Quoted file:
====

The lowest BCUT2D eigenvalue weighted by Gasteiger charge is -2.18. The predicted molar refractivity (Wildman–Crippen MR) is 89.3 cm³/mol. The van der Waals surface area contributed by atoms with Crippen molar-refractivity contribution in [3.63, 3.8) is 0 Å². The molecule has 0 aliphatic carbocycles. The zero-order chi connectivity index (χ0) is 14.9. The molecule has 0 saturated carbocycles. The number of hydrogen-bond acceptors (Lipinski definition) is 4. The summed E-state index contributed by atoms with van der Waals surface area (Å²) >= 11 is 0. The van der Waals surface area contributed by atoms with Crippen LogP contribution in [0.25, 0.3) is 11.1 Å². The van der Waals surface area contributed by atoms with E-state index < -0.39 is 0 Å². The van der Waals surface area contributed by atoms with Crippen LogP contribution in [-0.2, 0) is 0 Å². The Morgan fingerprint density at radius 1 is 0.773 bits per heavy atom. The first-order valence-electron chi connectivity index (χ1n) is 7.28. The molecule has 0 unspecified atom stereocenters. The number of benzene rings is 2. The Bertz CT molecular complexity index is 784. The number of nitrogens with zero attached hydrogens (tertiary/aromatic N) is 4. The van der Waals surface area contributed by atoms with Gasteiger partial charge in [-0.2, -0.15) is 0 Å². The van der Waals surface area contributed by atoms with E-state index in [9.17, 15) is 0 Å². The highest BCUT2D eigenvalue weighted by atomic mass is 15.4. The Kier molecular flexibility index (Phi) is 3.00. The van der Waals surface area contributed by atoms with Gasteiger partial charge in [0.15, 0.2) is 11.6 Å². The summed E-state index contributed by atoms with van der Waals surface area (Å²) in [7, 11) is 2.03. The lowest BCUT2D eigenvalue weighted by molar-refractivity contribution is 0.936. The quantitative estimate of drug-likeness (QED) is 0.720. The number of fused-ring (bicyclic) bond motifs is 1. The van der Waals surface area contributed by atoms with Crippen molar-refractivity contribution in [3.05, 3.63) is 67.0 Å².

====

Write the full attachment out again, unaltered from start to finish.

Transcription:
The lowest BCUT2D eigenvalue weighted by Gasteiger charge is -2.18. The predicted molar refractivity (Wildman–Crippen MR) is 89.3 cm³/mol. The van der Waals surface area contributed by atoms with Crippen molar-refractivity contribution in [3.63, 3.8) is 0 Å². The molecule has 0 aliphatic carbocycles. The zero-order chi connectivity index (χ0) is 14.9. The molecule has 0 saturated carbocycles. The number of hydrogen-bond acceptors (Lipinski definition) is 4. The summed E-state index contributed by atoms with van der Waals surface area (Å²) >= 11 is 0. The van der Waals surface area contributed by atoms with Crippen LogP contribution in [0.25, 0.3) is 11.1 Å². The van der Waals surface area contributed by atoms with E-state index < -0.39 is 0 Å². The van der Waals surface area contributed by atoms with Crippen LogP contribution in [-0.2, 0) is 0 Å². The Morgan fingerprint density at radius 1 is 0.773 bits per heavy atom. The first-order valence-electron chi connectivity index (χ1n) is 7.28. The molecule has 0 unspecified atom stereocenters. The number of benzene rings is 2. The Bertz CT molecular complexity index is 784. The number of nitrogens with zero attached hydrogens (tertiary/aromatic N) is 4. The van der Waals surface area contributed by atoms with Gasteiger partial charge in [-0.2, -0.15) is 0 Å². The van der Waals surface area contributed by atoms with E-state index in [9.17, 15) is 0 Å². The highest BCUT2D eigenvalue weighted by atomic mass is 15.4. The Kier molecular flexibility index (Phi) is 3.00. The van der Waals surface area contributed by atoms with Gasteiger partial charge in [0.15, 0.2) is 11.6 Å². The summed E-state index contributed by atoms with van der Waals surface area (Å²) in [7, 11) is 2.03. The lowest BCUT2D eigenvalue weighted by molar-refractivity contribution is 0.936. The quantitative estimate of drug-likeness (QED) is 0.720. The number of fused-ring (bicyclic) bond motifs is 1. The van der Waals surface area contributed by atoms with Crippen molar-refractivity contribution in [3.05, 3.63) is 67.0 Å².